I played with the DIP switches on the TB6600. They were originally configured for 8 micro steps / 1600 pulses per rev and 1.5 amps. I changed it to 0.5 amps and 1 micro step / 200 pulses per rev. The noise is quieter! But still very much there. The Adafruit shield is completely silent. I don't understand the reason for the voltage differential. Is there any way to change it?

Measure the resistance of the motor coils. Measuring voltages is unlikely to be useful - especially if you are not using an oscilloscope.

What size is the motor?

Can you tell, by turning the motor by hand, or with the working code, how many steps the motor makes per revolution?

...R

Adafruit motor shield? I thought we were talking about a TB6600 stepper driver? You can't drive a low-impedance bipolar stepper with anything but a stepper driver, DC motor shields are completely unsuitable and will burn out.

What is the winding resistance and weight of the motors? Should be able to figure out the rough current requirements from that.

Its pretty normal for a stepper to make noise, BTW, even when stationary, due to the chopper oscillator.

MarkT: Adafruit motor shield? I thought we were talking about a TB6600 stepper driver? You can't drive a low-impedance bipolar stepper with anything but a stepper driver, DC motor shields are completely unsuitable and will burn out.

If I understand things correctly the motor has worked with the motor shield but NOT with the TB6600

...R

Robin2: Measure the resistance of the motor coils. Measuring voltages is unlikely to be useful - especially if you are not using an oscilloscope.

Well, I'm talking about the voltage while the motors are idle, so they weren't really fluctuating much. There's quite a difference. It seems suspicious.

What I was able to do is hook up the "Enable" pins on the TB6600 to pin 8 on the Arduino, which makes the motors only get power when I send a G-Code command to GRBL. While moving, the motors are very quiet! Almost zero whine because GRBL cuts the power as soon as movement completes. This is a somewhat acceptable work-around for now... But I'd still like to work this out.

MarkT: Adafruit motor shield? I thought we were talking about a TB6600 stepper driver? You can't drive a low-impedance bipolar stepper with anything but a stepper driver, DC motor shields are completely unsuitable and will burn out.

It's made for steppers and DC motors, which is why I was able to drive my steppers with it, like I said. Here's the link to it again: https://www.adafruit.com/product/1438

MarkT: Its pretty normal for a stepper to make noise, BTW, even when stationary, due to the chopper oscillator.

People say this.... but they made zero noise at idle when powered by the Adafruit motor shield, even though (it appeared) voltage was going to the coils, like I said in my previous post. Neither of the drivers made much noise while the steppers moved. Also, I'm not talking about like a quiet whine like a television... it's really loud. It genuinely makes me nauseous to be in the same room with it for too long.

Katemonster33: What I was able to do is hook up the "Enable" pins

Anything to avoid taking the advice to measure the resistance :)

...R

Sounds like you need a different stepper drive with ultrasonic chop frequency so its not audible,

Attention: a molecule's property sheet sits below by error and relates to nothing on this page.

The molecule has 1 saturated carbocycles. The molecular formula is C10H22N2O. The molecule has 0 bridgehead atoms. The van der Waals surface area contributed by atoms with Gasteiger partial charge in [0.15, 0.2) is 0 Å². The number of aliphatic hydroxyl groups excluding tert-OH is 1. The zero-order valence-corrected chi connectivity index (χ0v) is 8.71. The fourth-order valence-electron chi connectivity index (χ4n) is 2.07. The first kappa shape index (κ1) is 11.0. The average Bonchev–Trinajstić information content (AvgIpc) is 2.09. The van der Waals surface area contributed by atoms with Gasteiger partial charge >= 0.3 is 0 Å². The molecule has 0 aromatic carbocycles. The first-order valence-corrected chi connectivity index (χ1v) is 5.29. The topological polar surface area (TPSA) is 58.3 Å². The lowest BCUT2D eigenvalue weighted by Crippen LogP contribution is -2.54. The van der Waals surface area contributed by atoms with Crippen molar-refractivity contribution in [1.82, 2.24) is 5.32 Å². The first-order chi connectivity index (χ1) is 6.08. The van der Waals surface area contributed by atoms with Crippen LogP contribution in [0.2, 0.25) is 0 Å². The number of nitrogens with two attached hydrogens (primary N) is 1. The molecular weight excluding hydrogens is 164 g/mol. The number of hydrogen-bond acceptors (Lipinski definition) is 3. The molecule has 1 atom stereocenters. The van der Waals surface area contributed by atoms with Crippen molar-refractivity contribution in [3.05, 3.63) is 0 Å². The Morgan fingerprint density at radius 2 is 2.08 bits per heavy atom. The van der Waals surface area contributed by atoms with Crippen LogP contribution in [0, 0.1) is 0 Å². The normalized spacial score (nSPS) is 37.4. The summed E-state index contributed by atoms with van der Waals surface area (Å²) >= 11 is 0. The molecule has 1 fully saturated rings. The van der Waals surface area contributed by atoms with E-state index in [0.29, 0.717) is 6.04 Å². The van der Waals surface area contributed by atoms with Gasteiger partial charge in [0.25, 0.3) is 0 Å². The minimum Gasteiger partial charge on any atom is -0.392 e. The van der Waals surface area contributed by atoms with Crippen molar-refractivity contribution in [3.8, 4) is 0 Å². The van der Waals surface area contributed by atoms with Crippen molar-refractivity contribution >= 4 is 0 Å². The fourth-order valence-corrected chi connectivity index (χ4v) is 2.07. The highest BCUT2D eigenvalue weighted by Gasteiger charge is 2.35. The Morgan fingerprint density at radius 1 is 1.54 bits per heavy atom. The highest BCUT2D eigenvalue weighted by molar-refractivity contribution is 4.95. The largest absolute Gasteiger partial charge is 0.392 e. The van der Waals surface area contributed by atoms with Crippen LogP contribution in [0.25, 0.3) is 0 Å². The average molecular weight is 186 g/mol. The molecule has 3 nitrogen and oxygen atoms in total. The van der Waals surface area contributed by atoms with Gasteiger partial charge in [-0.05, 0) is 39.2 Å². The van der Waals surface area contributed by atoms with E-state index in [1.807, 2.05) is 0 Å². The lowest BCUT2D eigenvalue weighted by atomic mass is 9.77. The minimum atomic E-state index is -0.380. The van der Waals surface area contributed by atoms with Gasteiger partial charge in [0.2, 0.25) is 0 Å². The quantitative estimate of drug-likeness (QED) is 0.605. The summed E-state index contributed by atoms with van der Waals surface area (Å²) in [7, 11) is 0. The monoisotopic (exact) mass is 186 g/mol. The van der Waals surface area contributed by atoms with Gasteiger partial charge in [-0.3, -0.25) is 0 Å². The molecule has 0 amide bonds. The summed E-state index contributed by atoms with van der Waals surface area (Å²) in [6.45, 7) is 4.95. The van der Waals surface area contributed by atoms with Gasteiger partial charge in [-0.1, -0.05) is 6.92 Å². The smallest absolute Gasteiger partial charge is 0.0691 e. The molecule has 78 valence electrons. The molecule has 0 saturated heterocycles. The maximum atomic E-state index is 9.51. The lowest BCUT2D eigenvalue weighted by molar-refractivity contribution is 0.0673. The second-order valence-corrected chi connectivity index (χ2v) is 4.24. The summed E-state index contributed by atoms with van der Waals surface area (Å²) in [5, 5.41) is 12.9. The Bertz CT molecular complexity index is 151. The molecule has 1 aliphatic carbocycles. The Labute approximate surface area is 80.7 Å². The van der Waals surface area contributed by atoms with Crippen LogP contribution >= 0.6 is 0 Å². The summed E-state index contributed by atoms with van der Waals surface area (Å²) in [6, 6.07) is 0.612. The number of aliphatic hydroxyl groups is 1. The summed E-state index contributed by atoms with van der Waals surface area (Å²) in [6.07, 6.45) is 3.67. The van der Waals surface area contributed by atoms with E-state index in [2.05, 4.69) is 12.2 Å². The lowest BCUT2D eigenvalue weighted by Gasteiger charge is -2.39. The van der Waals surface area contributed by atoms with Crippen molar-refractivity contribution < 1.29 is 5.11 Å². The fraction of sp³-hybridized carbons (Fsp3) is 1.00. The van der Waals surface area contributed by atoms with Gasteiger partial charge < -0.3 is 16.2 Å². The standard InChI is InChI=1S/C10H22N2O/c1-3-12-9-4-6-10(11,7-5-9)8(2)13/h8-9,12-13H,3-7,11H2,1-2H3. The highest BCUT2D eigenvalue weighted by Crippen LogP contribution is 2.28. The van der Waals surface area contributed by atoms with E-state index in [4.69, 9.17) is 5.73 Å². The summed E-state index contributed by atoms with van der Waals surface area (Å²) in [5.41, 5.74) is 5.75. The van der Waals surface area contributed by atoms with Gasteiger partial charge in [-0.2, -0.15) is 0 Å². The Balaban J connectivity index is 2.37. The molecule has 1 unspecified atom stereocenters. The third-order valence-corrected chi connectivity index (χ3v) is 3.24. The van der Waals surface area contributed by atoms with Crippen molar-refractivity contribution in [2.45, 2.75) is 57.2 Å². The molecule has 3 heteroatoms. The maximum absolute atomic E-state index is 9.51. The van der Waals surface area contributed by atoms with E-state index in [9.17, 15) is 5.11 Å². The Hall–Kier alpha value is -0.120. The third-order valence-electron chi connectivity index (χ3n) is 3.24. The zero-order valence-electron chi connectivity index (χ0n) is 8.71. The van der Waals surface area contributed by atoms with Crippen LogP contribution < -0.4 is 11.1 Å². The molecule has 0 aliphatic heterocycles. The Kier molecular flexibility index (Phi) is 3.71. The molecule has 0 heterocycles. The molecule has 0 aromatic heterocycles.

but oddly the TB6600 datasheet seems to imply its range of oscillation frequencies is 20kHz upwards.

Perhaps something is malfunctioning with the drive, or some sort of sub-harmonic oscillation is happening
making things audible, and perhaps hitting a resonant frequency of some of the motor windings…
Can you record the sound?

Robin2: Anything to avoid taking the advice to measure the resistance :)

...R

The resistance is about 7.5 ohms.

Katemonster33: The resistance is about 7.5 ohms.

How have you adjusted the current (amps) limit on the TB6600 stepper driver?

And my other questions from Reply #7 ...

What size is the motor?

How many steps per revolution?

...R

Robin2: How have you adjusted the current (amps) limit on the TB6600 stepper driver?

I tried 2, 1.5, 1, and 0.5 .... at 0.5 the noise was a little better but I was completely unable to drive the motor.

What size is the motor?

I can try to measure it when I get home.

How many steps per revolution?

the data sheet says 1.8 degree per step so 200.

Katemonster33: the data sheet says 1.8 degree per step so 200.

Because your Title says "old motors" I assumed you did not have a datasheet.

Post a link to the datasheet so we can see what you can see.

...R

Robin2: Post a link to the datasheet so we can see what you can see.

all I did was Google the part number, the one I posted before.

http://www.datasheetspdf.com/mobile/918417/PH268-21.html it's just the one page.

I also found this image of the back of the motor https://gsaauctions.gov/clsauctions/regn8/81QSCI17088021D.jpg

Katemonster33:
The resistance is about 7.5 ohms.

Well the motor plate says its 3.6 ohms (5.4V / 1.5A), but I think that’s when used unipolar (its a 6 wire
motor?), so its 3.6+3.6 = 7.2 ohms when used bipolar.

For bipolar use it will need 18V or higher supply for a chopper driver because the IR product is 11V,
giving no voltage headroom at all for the chopper - that’s why its misbehaving with the chopper driver I think,
the current feedback isn’t working properly due to insufficient supply voltage.

It also explains why it hasn’t completely fried the DC motor shield.

Many steppers are more like 1 to 3 ohms and don’t work without choppers from reasonable supply voltages.

BTW if you want a more professional way to control this machine LinuxCNC is probably the way to go, see https://forum.linuxcnc.org/forum